Wellness seekers have been drawn to the European Alps for centuries – well before wellness became a global tourism trend. Mineral-rich springs, healing botanicals and fresh mountain air are part of the enduring appeal, as are resort spas that continue to refine traditional therapies, such as whey milk baths, fragrant arolla pine saunas and silver quartzite stone massages. Secluded, yet easy to reach from major cities, our favourite Alpine spas also treat guests to exceptional dining and even art and adventure experiences. Here’s where to find them across Switzerland, Austria, Germany, Italy and France.
This historichas 170 rooms, many with wrap-around fireplaces and private saunas overlooking sheep meadows and Austria’s Kaiser Mountains. The 129,000-square-foot spa is a warren of waterfall caves, fragrant arolla pine saunas, salt grottos, marble steam chambers and numerous thermal baths and pools. It welcomes kids with a of 120-metre-long water slides – plus manis and pedis for teens – while a dedicated area lures adults with whey milk baths, herbal pouch massage, cellular regenerating peat wraps and Haki-flow underwater massage (designed to reduce anxiety and popular with expecting mums). A team of nutritionists, therapists, cosmeticians and personal trainers can help with personal goals and in coordinating tennis, Nordic walking, yoga and excursions with Lipizzaner horses from the Stanglwirt riding school. The family who’ve run the resort for 250 years are deeply committed to sustainability: energy comes from a biomass plant that burns bark from local sawmills; wool carpets and natural linens are used instead of synthetics. Foodwise, don’t come looking for new age cuisine made with tweezers. Instead, you’ll find hearty Tyrolean pretzels, air-dried speck and rich cheeses, plus options for vegetarians and vegans. You can even bring home organic produce from the on-site farm shop and bakery.
Price range: $$$
Closest cities: Innsbruck, Austria (an hour by car or 1.5 hours by train) and Munich, Germany (1.5 hours by car or 2.5 hours by train/bus)
Deep in Switzerland’s Romansh-speaking Engadine Valley,is as much an art destination as it is a wellness one. Every September, the castle hosts intimate Art Weekends on its grassy summit in the village of Zuoz. These gatherings encourage small groups to interact with artists during conversations, lectures, informal sessions and impromptu aperitifs. Previous artists have included Tadashi Kawamata, Olaf Breuning and Fischli/Weiss; some have left installations that punctuate the hotel grounds, alongside permanent pieces by Roman Signer and Carsten Höller and a stone tower featuring a James Turrell light show. The hotel’s hammam was the first in the Alps and remains a maze of steam rooms, tepidariums, watery caverns and hammam slabs with lif bags to fill with soap for lathering up. Treatments include Rasul, a mud wrap, and lumbar massages using St John’s wort oil. A standalone timber terrace wrapping around a hillside was designed by Kawamata and includes a reflecting meditation pool and a small Finnish sauna for two that must be reserved ahead.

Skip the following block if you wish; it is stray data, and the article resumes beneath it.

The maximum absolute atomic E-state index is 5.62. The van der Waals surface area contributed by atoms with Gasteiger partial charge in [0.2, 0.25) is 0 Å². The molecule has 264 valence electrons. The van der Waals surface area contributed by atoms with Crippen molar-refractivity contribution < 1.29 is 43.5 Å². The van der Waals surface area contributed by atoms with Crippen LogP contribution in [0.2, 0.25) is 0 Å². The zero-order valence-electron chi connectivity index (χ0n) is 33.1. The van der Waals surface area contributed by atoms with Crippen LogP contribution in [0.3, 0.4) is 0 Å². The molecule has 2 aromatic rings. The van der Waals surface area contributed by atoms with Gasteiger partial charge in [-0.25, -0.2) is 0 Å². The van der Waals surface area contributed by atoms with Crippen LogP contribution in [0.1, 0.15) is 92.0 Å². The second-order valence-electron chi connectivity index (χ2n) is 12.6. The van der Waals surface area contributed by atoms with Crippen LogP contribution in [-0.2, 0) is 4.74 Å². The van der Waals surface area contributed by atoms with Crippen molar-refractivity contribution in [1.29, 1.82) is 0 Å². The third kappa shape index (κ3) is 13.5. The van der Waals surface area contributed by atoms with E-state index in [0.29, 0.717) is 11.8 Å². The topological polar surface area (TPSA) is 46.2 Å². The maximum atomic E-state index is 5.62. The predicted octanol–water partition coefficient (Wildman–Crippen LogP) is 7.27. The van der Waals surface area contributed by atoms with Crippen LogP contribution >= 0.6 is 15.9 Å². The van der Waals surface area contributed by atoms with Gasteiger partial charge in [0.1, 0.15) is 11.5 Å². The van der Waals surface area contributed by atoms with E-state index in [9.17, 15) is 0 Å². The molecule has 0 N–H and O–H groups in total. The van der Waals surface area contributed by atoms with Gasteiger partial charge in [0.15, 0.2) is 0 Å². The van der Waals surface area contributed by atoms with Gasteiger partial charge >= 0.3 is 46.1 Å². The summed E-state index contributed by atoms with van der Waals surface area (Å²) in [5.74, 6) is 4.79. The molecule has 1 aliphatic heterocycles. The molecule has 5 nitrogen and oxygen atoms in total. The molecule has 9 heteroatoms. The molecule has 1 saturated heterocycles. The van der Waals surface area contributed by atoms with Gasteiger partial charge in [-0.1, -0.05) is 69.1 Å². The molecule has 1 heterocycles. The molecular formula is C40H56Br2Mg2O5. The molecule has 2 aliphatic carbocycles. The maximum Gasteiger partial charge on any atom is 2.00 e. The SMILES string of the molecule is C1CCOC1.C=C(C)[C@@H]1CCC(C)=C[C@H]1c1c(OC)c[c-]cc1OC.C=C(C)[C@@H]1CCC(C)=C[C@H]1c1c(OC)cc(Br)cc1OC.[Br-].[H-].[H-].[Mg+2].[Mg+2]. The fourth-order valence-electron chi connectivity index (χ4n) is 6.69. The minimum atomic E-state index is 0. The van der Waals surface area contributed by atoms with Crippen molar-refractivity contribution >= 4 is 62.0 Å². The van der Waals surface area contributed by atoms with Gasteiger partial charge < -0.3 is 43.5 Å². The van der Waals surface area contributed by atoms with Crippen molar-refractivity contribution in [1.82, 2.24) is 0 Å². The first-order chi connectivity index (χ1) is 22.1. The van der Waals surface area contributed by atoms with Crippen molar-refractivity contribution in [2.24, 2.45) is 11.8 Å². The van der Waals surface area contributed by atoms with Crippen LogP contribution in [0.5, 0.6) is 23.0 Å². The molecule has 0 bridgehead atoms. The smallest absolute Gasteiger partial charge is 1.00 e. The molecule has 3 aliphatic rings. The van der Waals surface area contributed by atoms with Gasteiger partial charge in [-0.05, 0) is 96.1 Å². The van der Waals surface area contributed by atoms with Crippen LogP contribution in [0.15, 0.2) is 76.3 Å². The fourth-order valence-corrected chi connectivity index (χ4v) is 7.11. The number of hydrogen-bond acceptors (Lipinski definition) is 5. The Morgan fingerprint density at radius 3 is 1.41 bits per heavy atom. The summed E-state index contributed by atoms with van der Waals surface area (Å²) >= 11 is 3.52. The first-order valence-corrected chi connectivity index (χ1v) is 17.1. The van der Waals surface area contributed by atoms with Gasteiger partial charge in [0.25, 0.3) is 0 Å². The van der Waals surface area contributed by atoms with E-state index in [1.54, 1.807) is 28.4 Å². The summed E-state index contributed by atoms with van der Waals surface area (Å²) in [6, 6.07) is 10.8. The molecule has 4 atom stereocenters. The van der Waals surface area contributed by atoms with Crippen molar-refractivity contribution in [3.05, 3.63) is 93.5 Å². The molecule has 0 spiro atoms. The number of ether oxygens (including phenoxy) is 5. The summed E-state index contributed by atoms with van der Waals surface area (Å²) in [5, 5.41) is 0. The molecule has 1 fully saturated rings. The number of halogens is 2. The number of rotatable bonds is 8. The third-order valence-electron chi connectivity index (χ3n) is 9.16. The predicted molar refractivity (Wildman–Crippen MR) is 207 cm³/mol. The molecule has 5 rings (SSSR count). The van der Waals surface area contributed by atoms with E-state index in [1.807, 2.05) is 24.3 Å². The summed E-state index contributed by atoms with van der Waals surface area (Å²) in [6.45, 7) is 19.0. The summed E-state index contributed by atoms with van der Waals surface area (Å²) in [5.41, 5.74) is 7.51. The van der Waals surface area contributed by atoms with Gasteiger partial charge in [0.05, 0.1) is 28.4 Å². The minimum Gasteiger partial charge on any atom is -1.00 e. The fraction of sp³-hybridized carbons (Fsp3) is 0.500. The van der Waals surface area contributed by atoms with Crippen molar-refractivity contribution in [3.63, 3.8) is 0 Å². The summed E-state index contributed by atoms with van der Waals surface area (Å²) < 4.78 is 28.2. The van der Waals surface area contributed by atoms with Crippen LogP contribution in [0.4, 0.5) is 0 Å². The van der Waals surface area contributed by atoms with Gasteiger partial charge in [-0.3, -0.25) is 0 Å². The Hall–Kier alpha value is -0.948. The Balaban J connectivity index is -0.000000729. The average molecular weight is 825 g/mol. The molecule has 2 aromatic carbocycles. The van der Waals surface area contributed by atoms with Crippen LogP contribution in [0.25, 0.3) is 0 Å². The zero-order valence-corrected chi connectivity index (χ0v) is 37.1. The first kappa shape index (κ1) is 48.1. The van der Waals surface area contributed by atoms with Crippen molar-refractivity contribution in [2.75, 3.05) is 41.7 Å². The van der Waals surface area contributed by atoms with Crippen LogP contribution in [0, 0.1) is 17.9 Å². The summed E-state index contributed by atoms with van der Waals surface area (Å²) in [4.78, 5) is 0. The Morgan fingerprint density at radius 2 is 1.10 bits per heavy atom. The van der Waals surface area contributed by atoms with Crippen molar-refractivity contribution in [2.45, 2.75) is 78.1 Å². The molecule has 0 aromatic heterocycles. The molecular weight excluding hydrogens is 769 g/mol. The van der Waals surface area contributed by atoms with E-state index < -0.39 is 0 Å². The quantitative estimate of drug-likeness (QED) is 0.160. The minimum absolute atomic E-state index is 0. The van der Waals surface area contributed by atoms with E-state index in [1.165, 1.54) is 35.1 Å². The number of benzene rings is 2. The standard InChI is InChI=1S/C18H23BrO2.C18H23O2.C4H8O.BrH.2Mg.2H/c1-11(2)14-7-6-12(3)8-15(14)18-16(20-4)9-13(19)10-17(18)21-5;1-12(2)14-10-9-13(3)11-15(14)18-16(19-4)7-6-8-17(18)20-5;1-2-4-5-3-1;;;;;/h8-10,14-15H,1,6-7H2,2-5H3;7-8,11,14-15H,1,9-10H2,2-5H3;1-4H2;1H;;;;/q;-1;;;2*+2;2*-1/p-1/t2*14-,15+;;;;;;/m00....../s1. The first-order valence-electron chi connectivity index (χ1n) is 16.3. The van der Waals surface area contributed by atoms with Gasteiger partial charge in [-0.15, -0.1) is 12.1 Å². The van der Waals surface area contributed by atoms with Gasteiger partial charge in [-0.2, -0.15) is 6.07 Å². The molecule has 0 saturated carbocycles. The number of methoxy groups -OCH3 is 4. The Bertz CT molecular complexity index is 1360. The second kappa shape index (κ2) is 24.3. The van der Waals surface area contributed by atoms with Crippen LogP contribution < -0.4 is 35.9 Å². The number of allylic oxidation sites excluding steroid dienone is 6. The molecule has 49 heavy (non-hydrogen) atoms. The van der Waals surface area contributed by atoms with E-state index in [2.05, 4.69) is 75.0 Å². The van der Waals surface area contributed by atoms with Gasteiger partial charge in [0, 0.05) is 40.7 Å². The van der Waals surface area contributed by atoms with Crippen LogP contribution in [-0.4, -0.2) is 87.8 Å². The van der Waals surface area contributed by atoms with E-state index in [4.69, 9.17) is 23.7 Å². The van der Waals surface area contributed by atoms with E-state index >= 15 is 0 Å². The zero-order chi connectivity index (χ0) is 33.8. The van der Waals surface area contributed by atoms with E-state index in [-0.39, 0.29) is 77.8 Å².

Price range: $$
Closest cities: Milan, Italy (three hours by car or train) and Zurich, Switzerland (three hours by car or train)
Bavaria was a byword for wellness long before the Romans occupied the region 2,000 years ago. Ancient Celts living here made good use of the alpine lakes and thermal baths, and a spa destination was born. Protected by a nature reserve in the Wetterstein mountains,is a quick shuttle run to the slopes of Garmisch-Partenkirchen, Seefeld or Zugspitze, Germany’s highest mountain. The imposing Bavarian castle, built in 1916 by Johannes Mueller, burnt down in 2005, however Mueller’s grandson Dietmar Mueller-Elmau reopened the property two years later. In 2015, the retreat and spa opened a second complex on the grounds, with larger guest suites featuring contemporary European furnishings and high-end amenities – though the views of snow-capped alps are the real showpiece. Six spacious spas, three adult and three family-friendly, ensure a recharge space for everyone, including a spacious marble hammam and a series of infinity pools for soothing post-hike soaks. Treatments include ayurvedic abhyanga (massages with herb-infused oils) and physio floating (a zero-gravity floating treatment to help relieve back aches), while post-workout feeds can include nutritious, luxurious dishes at two-Michelin-starred (one of 11 on-site restaurants). Three libraries and a bookshop add some cultural weight, and a salon-like concert hall draws musicians like the Yonathan Avishai jazz trio and readings by authors like Ian McEwan and TC Boyle.
Price range: $$$$
Closest cities: Innsbruck, Austria (60 minutes by car) and Munich, Germany (two hours by car or 2.5 hours by train/bus)
Price range: $$
Closest cities: Geneva, Switzerland (an hour by car) and Lyon, France (2.5 hours by car)
Not to be confused with Tyrol – its lobbed off northern half in Austria – Italy’s German-speaking province of South Tyrol is where alpine austerity meets la dolce vita. From its capital city of Bolzano, ascend Renon Mountain by cable car, or follow the footsteps of one-time visitor Sigmund Freud along hiking trails that wind their way up the mountain. Opened in June 2019,
Price range: $$$
Closest cities: Innsbruck, Austria (two hours by train or car); Verona, Italy (two hours by train or car) and Milan, Italy (four hours by car)
In Switzerland’s pinot noir-producing Rhine Valley, Bad Ragaz has been known for the constant 36.5°C degree thermal water discovered here in 1242 and healing visitors ever since. At
Price range: $$$$
Closest cities: Zurich, Switzerland (an hour by car or 1.5 hours by train) and Milan, Italy (three hours by car)